Getting from airport to downtown is as simple as pie in Bari, AND I remember how to get to my hotel. Since the day is shot I just plan to settle in and have some dinner and start figuring out the dentist thing. I mention my requirement to the night desk clerk. His response, “In Bari??!!”, with the implied, “are you kidding, in this dump of a city” could have been off putting to someone new to town. However, Bari is a million and a half people, the second largest port in Italy and a commercial center. I felt sure that a dentist would be able to be found. His recommendation was that I visit the hospital, they had a clinic there. Something told me to just wait til the day shift showed up and see what that produced.
Yelp works in Italy I discovered, so I surveyed my choices and settled on a particular dentist, with some level of confidence. Of course, I also did my medical research online as well about broken teeth and what one might do about it. My particular concern is that I was about 3 days into a 5 week journey and a patch may not be the best solution. The folks at the Adria Hotel made the call for me in the morning, which was a blessing, since they have at least tourist English and I was able to explain my problem (I have only enough Italian to keep myself out of prison, which is often not enough for everyday life). The dentist could see me that day for a xrays and a look-see, yippee!
I have to admit here that I am a dentophob. Mock me if you must, I don’t like to go and I don’t go often so I don’t know what the modern Alaskan dental office looks like these days, but I now have a very good idea about Italian dentistry. Of course, check in and sit and wait, that’s standard. When it was my turn to go in I had to do the bootie thing. SInce one or two others were before me I got to see the procedure from a distance. You approach a machine that looks a little like a mini treadmill with a handle for gripping. Standing in front of this contraption you insert your foot in a plastic lined rectangular hole and then pull back your foot. Your foot emerges in a blue plastic bootie! You do them both and only then can you enter the inner sanctum of dentistry.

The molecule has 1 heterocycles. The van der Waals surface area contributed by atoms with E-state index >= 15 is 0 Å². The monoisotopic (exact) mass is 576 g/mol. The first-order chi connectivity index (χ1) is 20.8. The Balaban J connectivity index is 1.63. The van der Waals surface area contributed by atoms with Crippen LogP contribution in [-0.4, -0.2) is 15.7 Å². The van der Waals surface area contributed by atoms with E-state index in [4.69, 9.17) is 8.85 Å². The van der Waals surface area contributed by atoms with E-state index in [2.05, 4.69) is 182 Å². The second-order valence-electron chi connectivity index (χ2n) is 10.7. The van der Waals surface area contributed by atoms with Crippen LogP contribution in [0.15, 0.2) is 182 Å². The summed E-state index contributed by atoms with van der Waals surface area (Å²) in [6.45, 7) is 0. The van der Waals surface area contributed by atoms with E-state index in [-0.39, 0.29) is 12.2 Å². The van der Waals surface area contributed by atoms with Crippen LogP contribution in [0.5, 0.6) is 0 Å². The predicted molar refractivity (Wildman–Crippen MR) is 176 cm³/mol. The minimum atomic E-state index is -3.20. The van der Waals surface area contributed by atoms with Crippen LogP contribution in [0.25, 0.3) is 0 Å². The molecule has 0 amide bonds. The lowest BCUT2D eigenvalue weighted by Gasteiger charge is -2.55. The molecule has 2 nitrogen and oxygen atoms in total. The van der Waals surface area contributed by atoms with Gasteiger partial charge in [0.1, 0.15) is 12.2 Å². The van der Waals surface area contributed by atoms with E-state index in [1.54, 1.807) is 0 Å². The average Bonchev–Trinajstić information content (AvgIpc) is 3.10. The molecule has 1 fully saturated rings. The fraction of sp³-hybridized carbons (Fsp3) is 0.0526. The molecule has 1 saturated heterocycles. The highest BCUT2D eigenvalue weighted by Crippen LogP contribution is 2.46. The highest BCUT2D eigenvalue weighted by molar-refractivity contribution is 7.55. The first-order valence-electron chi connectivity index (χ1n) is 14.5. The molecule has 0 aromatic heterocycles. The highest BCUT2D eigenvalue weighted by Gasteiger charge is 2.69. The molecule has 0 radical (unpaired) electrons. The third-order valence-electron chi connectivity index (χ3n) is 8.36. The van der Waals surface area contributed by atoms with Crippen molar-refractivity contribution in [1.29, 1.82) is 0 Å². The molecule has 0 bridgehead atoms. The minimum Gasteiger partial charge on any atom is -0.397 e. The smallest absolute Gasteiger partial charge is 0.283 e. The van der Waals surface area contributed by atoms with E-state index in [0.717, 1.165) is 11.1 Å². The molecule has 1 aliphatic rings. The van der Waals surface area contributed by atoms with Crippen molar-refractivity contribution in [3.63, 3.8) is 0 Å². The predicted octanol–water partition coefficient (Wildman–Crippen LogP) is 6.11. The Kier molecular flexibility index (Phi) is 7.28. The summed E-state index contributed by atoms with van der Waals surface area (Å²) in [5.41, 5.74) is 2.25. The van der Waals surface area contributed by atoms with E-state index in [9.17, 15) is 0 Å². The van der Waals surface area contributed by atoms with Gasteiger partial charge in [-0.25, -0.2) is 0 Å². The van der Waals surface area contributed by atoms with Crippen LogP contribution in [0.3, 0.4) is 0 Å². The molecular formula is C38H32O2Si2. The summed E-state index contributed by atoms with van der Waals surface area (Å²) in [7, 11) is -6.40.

On a side note, at one point a young man came in with a box of booties and reloaded the machine and then left. I saw this as the equivalent of someone loading a printer cartridge for you. It seemed odd that the staff didn’t simply do that task. It would be in keeping with the detailed division of labor I have seen in this country over time. I suppose it is to continue to have enough work for people, but I am only guessing. Like union workers, you don’t overlap, you do your job, they do theirs. It is similar with small shops. If you sell tobacco, then there are certain approved items you can sell, but you can’t just add pens and pencils or throw in some vitamin C tablets for convenience to the customer, that is the purview of the stationery store and the Famicia.
Two lovely ladies got me xrayed, poked and evaluated and the happy result of that was the assessment that it could be patched the next day and off I go on my Abruzzo adventure. 🙂 Not one word of English spoken the entire time.